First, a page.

Money does buy happiness, but only if...

Lilly Singh: Find happiness and you'll find success
Lilly Singh: Find happiness and you'll find success

Turns out money does buy you happiness, but only if you're spending it right.

In fact, it's even more important than your overall income or how much you spend in total, according to a study published online Thursday in Psychological Science.

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In other words, what matters more than your salary or how frequently you shop is whether you make purchases that match your personality.

The University of Cambridge study examined approximately 77,000 U.K. bank transactions of 625 people and categorized purchases in different personality traits buckets — for example, eating out at a pub was put in the extroverted and impulsive spending category. Then it compared a person's spending habits with their personality. If they matched up (ca ching!) they were more likely to report satisfaction.

When extroverts were forced to spend money at a bar, they were happier than introverts having to spend money there. Conversely, an introvert was happier to spend money at a bookshop than an extrovert.

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The takeaway? Spend your money wisely — on things you actually enjoy.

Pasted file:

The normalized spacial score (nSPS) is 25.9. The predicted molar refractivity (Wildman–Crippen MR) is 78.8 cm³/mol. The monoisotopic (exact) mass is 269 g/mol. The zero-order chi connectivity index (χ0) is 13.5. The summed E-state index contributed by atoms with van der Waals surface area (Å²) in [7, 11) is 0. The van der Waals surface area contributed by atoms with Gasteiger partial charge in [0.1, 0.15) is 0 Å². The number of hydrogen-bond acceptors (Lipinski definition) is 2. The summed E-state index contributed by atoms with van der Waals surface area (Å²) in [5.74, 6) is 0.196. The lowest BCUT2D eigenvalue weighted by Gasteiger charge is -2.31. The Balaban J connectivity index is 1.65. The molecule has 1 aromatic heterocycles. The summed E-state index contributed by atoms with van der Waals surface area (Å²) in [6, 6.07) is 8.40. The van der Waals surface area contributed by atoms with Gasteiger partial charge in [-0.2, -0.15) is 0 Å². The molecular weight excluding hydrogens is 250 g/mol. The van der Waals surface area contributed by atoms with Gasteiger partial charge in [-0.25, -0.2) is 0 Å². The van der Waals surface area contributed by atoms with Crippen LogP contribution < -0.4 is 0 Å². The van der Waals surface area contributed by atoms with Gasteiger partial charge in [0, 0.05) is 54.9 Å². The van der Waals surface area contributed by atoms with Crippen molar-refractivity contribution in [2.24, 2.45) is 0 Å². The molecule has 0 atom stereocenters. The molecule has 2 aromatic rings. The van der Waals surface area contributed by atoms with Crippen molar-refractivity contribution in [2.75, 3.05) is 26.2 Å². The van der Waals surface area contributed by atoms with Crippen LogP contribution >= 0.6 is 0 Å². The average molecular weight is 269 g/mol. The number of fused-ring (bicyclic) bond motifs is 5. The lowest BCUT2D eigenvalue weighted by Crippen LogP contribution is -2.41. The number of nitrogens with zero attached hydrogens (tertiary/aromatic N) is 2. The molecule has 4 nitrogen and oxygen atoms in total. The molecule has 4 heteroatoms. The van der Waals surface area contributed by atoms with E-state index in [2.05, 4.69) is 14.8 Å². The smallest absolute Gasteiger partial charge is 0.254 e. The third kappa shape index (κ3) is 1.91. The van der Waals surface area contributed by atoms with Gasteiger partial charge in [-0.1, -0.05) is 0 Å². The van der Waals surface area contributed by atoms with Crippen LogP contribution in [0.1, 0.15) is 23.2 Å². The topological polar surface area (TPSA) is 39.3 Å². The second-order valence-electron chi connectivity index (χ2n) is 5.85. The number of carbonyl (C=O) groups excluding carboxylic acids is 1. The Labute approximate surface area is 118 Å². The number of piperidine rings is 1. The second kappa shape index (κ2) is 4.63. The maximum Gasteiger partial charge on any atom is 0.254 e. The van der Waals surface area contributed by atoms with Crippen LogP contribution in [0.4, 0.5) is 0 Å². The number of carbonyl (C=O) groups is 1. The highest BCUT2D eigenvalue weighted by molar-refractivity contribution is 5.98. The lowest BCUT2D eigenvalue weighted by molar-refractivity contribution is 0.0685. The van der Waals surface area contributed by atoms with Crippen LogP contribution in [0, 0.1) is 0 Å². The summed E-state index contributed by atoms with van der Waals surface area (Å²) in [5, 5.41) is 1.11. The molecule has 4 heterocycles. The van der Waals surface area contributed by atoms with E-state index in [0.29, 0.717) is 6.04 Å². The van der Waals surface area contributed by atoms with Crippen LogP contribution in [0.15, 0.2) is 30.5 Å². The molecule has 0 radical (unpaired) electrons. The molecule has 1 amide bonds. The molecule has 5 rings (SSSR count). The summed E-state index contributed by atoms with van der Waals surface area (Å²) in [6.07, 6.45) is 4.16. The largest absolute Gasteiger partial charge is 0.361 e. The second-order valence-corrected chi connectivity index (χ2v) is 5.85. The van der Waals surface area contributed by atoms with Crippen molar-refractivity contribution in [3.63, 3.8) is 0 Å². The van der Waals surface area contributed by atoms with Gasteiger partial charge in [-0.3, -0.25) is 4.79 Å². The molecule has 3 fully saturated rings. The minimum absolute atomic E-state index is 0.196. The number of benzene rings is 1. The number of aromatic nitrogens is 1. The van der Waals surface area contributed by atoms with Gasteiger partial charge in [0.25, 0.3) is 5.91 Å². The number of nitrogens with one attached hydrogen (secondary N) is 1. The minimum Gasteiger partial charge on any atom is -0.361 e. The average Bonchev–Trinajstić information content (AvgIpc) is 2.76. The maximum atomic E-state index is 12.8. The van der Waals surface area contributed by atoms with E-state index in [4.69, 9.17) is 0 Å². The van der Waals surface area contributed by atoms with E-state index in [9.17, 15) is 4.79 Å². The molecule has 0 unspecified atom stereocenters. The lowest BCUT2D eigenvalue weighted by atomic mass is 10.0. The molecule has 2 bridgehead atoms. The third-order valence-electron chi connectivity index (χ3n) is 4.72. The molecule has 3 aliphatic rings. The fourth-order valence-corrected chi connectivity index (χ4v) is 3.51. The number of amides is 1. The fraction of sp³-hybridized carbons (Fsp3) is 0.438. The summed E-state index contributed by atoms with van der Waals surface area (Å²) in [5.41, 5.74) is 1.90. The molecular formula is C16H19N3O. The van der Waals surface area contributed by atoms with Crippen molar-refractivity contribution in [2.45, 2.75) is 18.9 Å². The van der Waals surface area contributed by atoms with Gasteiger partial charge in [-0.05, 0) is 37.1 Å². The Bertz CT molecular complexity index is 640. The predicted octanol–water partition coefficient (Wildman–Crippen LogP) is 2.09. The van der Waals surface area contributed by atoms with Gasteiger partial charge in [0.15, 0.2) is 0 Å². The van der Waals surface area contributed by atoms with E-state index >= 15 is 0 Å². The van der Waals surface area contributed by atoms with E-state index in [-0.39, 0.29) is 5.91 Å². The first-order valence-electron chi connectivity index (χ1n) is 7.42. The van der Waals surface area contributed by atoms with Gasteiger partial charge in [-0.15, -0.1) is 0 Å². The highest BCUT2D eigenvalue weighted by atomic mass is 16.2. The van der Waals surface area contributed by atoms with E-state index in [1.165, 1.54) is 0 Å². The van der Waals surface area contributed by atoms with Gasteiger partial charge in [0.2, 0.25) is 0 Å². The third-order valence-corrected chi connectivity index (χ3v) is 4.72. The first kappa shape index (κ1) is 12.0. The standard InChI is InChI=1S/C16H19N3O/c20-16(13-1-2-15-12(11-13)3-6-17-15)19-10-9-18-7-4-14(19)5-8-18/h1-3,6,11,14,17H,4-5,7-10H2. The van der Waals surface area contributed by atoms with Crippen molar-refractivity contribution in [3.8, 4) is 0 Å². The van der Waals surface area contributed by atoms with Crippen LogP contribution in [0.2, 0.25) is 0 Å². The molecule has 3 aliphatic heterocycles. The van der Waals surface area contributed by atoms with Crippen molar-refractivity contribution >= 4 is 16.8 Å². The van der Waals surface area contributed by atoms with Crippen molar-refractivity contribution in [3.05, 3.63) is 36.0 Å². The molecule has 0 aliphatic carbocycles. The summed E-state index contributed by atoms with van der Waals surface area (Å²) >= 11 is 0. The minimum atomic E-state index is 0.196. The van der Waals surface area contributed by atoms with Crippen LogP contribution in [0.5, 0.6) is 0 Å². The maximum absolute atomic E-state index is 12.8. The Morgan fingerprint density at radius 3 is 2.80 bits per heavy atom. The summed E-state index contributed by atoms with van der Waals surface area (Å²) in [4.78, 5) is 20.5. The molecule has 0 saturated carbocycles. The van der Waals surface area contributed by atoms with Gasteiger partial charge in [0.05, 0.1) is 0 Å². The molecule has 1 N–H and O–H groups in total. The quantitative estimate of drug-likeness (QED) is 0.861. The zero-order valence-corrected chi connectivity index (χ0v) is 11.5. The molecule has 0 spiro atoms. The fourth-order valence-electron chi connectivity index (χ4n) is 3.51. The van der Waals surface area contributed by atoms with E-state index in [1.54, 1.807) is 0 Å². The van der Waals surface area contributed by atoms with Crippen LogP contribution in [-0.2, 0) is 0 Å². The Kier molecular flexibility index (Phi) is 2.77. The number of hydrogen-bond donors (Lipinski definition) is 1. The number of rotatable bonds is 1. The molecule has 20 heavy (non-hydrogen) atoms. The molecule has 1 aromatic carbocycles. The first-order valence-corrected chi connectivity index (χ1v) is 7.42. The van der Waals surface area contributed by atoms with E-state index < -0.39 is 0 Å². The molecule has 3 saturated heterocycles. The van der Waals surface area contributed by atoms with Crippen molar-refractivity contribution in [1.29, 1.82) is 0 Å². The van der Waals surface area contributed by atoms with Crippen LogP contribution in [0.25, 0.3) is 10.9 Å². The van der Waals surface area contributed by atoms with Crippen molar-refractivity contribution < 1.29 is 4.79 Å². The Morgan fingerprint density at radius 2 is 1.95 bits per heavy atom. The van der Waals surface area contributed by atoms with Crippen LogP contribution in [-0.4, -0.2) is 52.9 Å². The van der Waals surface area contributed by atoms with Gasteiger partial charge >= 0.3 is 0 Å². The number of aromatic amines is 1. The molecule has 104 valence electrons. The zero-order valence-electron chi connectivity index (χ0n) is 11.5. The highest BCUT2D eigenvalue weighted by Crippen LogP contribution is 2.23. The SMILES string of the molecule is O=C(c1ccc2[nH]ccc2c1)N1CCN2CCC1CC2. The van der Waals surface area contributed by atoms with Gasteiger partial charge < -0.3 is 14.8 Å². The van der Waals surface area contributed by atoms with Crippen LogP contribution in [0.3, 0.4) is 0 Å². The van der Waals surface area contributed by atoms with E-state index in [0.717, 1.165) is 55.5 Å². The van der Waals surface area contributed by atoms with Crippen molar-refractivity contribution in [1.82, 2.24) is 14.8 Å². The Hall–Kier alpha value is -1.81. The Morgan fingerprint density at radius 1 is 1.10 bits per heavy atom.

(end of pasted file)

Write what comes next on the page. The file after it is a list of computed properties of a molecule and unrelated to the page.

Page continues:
Beyond that, researchers believe the findings have implications for the retail industry. Consumers, often overwhelmed by a huge choice of products on a given website, may benefit from having more guidance in choosing products that is based on their personality. Companies could increase clicks on their products as well as make their customers happier by recommending products based on a person's searches, the study said.

"Overall, our confidence in the results is really high as we used so much real behavioural data, about 77,000 real transaction records, rather than small samples of self-reports," Sandra Matz, a Cambridge doctoral candidate in psychology and co-author of the study, told CNBC in an email. "The odds of our findings being due to chance are tiny."